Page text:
The national residential rental vacancy rate declined marginally in May 2019 to 2.2 per cent, bringing the total number of vacancies Australia-wide to 75,093 properties, according to the latest data released by SQM Research.
The data shows this is a decrease of 2,571 properties over the month, but is up by 5,941 dwellings over the past 12 months.
Managing director Louis Christopher said most states recorded minor declines ranging from 0.1 of a percentage point to 0.3 of a percentage point.
“Darwin and Sydney have the highest vacancy rates in the country, both at 3.3 per cent. A 3.0 per cent vacancy rate is what would normally be considered a balanced market.
“Darwin declined by 0.3 [of a percentage point] and Sydney’s decline was 0.1 [of a percentage point]. Perth’s vacancy rate is not far behind at 3.1 per cent, having dropped by 0.1 [of a percentage point]. Hobart’s vacancy rate decreased from 0.6 [of a percentage point] to 0.5 [of a percentage point] in May and continues to record the lowest vacancy rate in the country.”
Mr Christopher said the month of May recorded a marginal change in rental vacancies.
“However, the standouts for me were the falls in vacancy rates for Brisbane and Perth,” he said.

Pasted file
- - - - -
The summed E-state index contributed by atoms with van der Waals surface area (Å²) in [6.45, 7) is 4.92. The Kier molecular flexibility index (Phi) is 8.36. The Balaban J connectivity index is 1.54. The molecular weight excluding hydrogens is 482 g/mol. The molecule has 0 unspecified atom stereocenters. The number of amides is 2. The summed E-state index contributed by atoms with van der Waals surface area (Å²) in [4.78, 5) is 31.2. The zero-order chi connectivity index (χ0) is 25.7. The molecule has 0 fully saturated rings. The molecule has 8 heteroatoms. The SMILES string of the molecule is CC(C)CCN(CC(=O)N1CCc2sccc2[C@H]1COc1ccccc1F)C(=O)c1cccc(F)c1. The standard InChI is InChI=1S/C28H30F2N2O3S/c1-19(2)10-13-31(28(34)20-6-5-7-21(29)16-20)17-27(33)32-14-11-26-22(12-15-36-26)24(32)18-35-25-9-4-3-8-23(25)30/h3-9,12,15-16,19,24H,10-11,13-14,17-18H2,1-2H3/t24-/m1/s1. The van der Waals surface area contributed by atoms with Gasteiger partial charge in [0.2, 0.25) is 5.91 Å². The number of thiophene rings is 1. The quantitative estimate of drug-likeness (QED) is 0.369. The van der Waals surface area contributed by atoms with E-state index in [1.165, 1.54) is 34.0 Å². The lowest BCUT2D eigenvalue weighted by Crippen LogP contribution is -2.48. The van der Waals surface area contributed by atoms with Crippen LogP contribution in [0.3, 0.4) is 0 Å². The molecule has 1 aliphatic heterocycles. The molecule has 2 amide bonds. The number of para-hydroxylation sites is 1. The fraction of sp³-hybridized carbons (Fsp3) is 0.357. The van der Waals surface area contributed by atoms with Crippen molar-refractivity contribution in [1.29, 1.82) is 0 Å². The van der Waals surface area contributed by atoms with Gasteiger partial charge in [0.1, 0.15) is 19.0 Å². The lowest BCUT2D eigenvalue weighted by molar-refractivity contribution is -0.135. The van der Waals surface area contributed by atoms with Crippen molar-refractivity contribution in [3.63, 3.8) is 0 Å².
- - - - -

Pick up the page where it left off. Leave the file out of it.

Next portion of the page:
“I think the rental market is decidedly turning in favour for landlords in these two cities. Both cities also recorded fairly strong increases in asking rents for the month. Indeed, Perth is now recording a 6 per cent rise in asking rents for houses over the past 12 months. With no expected material increase in new dwellings, I believe the rental market will continue to tighten from here for the two cities.”
The research found that capital city asking rents decreased by 0.2 of a percentage point for both units and houses for the week ending 12 June 2019 to record asking rents of $553 per week for houses and $441 per week for units.
In comparison, over the 12 months, asking rents for houses increased by 0.4 of a percentage point but declined by 0.7 of a percentage point for units.
“Sydney’s asking rent for units and houses have both continued to decline marginally by 0.1 [of a percentage point] for houses and 0.5 [of a percentage point] for units to 12 June. Over 12 months, the decline has been 3.6 per cent for house rents and 3.8 per cent for units,” Mr Christopher said.
“Adelaide, Darwin and Hobart were the only states to experience increases in weekly rents for both houses and units. Adelaide’s house rents increased by 1.0 per cent and units by 1.8 per cent; Darwin’s house rents increased by 3.0 per cent, the highest among all states, and units increased by 0.1 per cent. Hobart’s house rents increased by 1.9 per cent and units increased by 3.7 per cent, also the highest among all states.”